Wireless NFC e-wallet won't be a part of Apple's iPhone 5 - rumor

Posted:
in iPhone edited January 2014
Apple has allegedly decided to abandon the inclusion of a wireless near-field communication e-wallet in its forthcoming iPhone 5, expected for release this summer.



Citing sources with "several" mobile operators in the U.K., The Independent reported Monday that Apple recently held meetings in which it disclosed it will not include NFC technology in the next iPhone. The inclusion of NFC technology like radio-frequency identification, or RFID, can allow mobile devices to serve as an electronic wallet, letting users authorize transactions without using their credit card.



In January, it was claimed that Apple was finalizing NFC technology for both the iPhone 5 and iPad 2. But the iPad 2 arrived last week without any support for NFC.



Apple allegedly told British mobile operators that it is concerned that there is a lack of a clear standard across the mobile industry for e-wallet payments. The report also indicated that Apple still hopes to include NFC technology in the supposed iPhone 6, expected to debut in Apple's annual summer timeframe in 2012.



While the iPhone 5 will reportedly not include NFC technology, Google's flagship Nexus S, released late last year, did include a NFC chip for short-range wireless data transmission. However, its use has failed to gain any mainstream traction.



As recently as this January, Apple has been looking to hire experts on RFID and mobile payments, adding to numerous rumors that Apple plans to add NFC support to the iPhone. But that interest is not new, as it was reported in 2009 that Apple was already testing RFID technology in a prototype handset.
«1

Comments

  • Reply 1 of 22
    ktappektappe Posts: 759member
    Wouldn't Apple's inclusion of NFC helped make it a standard??
  • Reply 2 of 22
    I can see them not including support for it in software for a while, until people can agree more on a way to go about it, but there's no reason not to include the hardware chip for now, so that in the future it can be enabled.
  • Reply 3 of 22
    shaun, ukshaun, uk Posts: 1,050member
    Quote:
    Originally Posted by AppleInsider View Post


    Apple allegedly told British mobile operators that it is concerned that there is a lack of a clear standard across the mobile industry for e-wallet payments.



    Presumably if they introduce their own system using iTunes credits instead they make a commission on every transaction rather than give it to Visa/Mastercard/etc. Maybe this is what the new data centre is for.



    Maybe one day my iPhone will also replace my car/door keys. Now that would be cool.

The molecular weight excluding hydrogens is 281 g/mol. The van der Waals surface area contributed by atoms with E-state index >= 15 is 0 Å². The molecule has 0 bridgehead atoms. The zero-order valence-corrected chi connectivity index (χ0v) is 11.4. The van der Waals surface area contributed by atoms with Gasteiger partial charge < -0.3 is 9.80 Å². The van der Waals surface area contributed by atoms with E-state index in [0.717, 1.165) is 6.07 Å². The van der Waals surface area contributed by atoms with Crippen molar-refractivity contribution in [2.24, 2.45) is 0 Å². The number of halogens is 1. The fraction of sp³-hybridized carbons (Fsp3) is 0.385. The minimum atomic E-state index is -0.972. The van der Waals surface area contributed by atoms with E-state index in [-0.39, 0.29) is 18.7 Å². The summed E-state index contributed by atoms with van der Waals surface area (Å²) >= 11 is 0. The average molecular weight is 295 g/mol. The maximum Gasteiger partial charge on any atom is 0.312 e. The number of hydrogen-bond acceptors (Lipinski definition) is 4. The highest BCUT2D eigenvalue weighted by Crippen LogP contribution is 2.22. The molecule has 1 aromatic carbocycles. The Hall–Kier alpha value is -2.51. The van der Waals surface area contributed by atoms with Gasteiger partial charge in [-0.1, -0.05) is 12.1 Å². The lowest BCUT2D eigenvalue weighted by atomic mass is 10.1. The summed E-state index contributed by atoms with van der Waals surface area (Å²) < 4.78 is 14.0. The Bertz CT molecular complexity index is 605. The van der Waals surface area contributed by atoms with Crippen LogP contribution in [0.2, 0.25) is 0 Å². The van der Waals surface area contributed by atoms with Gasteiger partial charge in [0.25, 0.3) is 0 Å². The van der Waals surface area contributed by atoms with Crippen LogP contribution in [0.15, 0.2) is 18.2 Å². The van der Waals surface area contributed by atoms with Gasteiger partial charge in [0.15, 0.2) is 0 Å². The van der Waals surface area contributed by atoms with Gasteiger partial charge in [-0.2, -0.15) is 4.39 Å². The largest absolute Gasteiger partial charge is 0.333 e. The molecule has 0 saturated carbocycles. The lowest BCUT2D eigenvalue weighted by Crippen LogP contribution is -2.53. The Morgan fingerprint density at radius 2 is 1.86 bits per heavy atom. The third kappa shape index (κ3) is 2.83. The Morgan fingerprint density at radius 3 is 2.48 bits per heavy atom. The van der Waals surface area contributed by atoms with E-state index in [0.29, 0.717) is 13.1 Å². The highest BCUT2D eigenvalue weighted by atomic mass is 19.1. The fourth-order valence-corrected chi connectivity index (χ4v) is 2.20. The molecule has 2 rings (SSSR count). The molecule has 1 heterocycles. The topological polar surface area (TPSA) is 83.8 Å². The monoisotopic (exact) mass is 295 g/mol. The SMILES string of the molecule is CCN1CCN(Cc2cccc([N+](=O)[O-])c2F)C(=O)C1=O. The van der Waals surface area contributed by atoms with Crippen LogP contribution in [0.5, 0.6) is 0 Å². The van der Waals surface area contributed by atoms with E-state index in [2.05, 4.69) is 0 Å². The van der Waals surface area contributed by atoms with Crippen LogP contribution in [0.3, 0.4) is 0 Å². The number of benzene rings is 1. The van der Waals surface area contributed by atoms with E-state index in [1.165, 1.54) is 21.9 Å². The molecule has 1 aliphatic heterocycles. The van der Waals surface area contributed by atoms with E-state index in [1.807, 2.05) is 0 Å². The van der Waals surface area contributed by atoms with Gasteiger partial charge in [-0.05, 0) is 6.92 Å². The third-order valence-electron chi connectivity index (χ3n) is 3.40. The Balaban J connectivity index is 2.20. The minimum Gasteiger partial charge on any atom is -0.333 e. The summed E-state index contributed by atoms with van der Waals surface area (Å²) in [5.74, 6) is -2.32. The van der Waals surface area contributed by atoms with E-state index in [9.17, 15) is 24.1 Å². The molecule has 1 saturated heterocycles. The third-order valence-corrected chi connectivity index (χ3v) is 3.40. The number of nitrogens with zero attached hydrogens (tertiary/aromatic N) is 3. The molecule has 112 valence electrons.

• Reply 4 of 22
    wigginwiggin Posts: 2,265member
    Quote:
    Originally Posted by AppleInsider View Post


    it was claimed that Apple was finalizing NFC technology for both the iPhone 5 and iPad 2.



    On the iPad? Waving your iPad in front of a payment terminal would be even more silly than holding it up to take a photo/video with the rear camera.



    Quote:
    Originally Posted by mbarriault View Post


    I can see them not including support for it in software for a while, until people can agree more on a way to go about it, but there's no reason not to include the hardware chip for now, so that in the future it can be enabled.



    Apple almost never does things like that. They'll withhold the technology so you have a reason to upgrade to the iPhone 6 (or whatever) which includes the technology. Why sell you one future-proof product when they can get you to buy two as an incremental upgrade addiction.
  • Reply 5 of 22
    shogunshogun Posts: 360member
    If this isn't in the iPhone 5 what can they do to make me buy one? I'm perfectly satisfied with my 4 in every way, including size, weight, gb, and cameras. If it's a faster processor so I can use GarageBand on my phone I'll pass, and it would be the first time ever that I haven't upgraded to the new iPhone.



    What else could the iPhone 5 deliver that would be compelling?
  • Reply 6 of 22
    xsuxsu Posts: 401member
    Quote:
    Originally Posted by Shaun, UK View Post


    Presumably if they introduce their own system using iTunes credits instead they make a commission on every transaction rather than give it to Visa/Mastercard/etc. Maybe this is what the new data centre is for.



    Maybe one day my iPhone will also replace my car/door keys. Now that would be cool.



    Aren't there already an app for that? I remember seeing a Chevy Cruze commercial where a woman remotely started the car for her husband's amusement.
  • Reply 7 of 22
    neilmneilm Posts: 587member
    In further news, rumours said to be from an "informed source" suggest that the iPhone 5 will include neither a nose hair trimmer or a blender.
  • Reply 8 of 22
    Quote:
    Originally Posted by Shogun View Post